By Narges Raiss
As confinement and self-isolation fell upon us, my family had to face a new reality and adjust to it. We are a family of five and with my husband and I as working parents, alongside our three children (7, 5 and 2), we heavily relied on schools so we could make ‘work’ possible, so when circumstances changed, adjustments had to be made.
I have been solid advocate of daily routine throughout my journey and a firm believer of its power and benefits. My first remark would be that children adapt to new situations more easily than us parents. I have witnessed first-hand how they seemingly created a new routine for themselves, without overthinking it — whereas, us adults and parents, have to re-invent how we work, to uphold our professional responsibilities alongside becoming teachers.
As every parent knows, each child is different. My older was able to learn to work by herself, my younger two need constant attention. After a bumpy start to scheduling, learning all about internet network coverage, we managed to somehow create a learning environment and routine.
As a working mother, I had to make an adjustment, my work commitments had to take a backseat whilst I made sure my children attend their daily virtual meetings, understood their respective lessons, and submitted their daily work.
Despite the struggle of juggling, working from home, homeschooling, housework and general day to day home commitments, the routine we have in place makes sure that we all get our ‘work’ and play time.
To give you a real insight into our day; I am sharing below a diary entry of a pretty full typical weekday for our family of five during quarantine.
7.30–8.30: Breakfast, clean up, and change into normal clothes (I believed changing into normal clothes their brains into thinking that it is not the weekend or we are not on holiday and it helped settle them into the new routine.)
8:30 to 9am: We start prepping everything needed for the morning. From switching on devices, getting work books/pencils etc.
9am: Homeschooling begins, with the first teacher/student video call which lasts approximately 30 to 45 minutes. During this time, I take advantage of the ‘time’ and proceed to check my work emails whilst keeping one eye on all the kids.
10 am: Both older children have video calls with their respective classes and I find myself juggling between screens making sure everything is going smoothly and preventing the little one from crashing their video calls.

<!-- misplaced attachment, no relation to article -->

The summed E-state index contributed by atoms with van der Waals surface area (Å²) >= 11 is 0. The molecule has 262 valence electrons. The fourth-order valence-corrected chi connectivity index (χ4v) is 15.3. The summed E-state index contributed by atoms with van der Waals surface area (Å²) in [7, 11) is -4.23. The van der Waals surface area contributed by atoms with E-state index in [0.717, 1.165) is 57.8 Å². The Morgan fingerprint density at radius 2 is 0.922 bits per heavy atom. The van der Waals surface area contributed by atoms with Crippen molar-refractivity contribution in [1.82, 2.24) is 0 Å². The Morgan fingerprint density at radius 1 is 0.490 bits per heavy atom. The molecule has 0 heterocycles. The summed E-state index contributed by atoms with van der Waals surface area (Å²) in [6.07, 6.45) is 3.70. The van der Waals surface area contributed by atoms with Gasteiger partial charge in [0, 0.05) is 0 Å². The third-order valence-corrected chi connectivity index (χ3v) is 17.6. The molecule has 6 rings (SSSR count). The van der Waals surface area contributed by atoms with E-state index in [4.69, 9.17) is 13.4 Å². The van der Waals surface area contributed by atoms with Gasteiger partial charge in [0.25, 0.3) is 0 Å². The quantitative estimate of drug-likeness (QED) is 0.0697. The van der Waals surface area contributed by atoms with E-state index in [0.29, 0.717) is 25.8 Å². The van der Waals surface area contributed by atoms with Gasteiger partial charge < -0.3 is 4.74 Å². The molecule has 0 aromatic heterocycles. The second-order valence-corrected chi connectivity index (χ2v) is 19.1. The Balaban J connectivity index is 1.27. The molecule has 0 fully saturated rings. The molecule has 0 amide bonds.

10:30 to 12:30pm: This is where I switch to teacher mode, and we carry on with homeschooling provided by the school, and where the kids need my involvment, attention and most days motivation.
We go on to continue writing assignments, math exercises, languages and reading, and PE activities with small water/snack breaks in between subjects.
12:30 until 13:30: We move onto have lunch, and then the roles get split, my husband takes on the two older as I tend to my younger child. He usually bakes/cooks dinner or conducts a crafting activities to keep them busy (and quiet).
However as a working parent, if something work related comes up we allow some screen time.
Whilst my older kids are occupied, my 2 year old naps, and this is the time I take advantage of by catching up on work emails, phone calls, team meetings and cater to urgent requests — or house chores!
4pm — We incorporate snack time and outdoor play time with one parent supervising and the other resumes house work and prepares dinner.
6:30 to 7:30pm Dinner, alongside of our daily catch-up call with our families’ abroad. Post dinner the kids shower, move onto story or quiet time and because we are bound by school drop off’s we let the kids go to bed a litte later (8.30pm)
The key word to making all this work is flexibility as some days are better than others. When we start losing track of our schedule, we simply let go and quickly move on in order to avoid a burn-out and tantrums which can in the long run can result in draining our energy. But more importanly by moving on, our priority is making sure that especially during these times that our children are protected and cared for, for me mental health for us all is more important than my child knowing the difference between a herbivore and carnivore.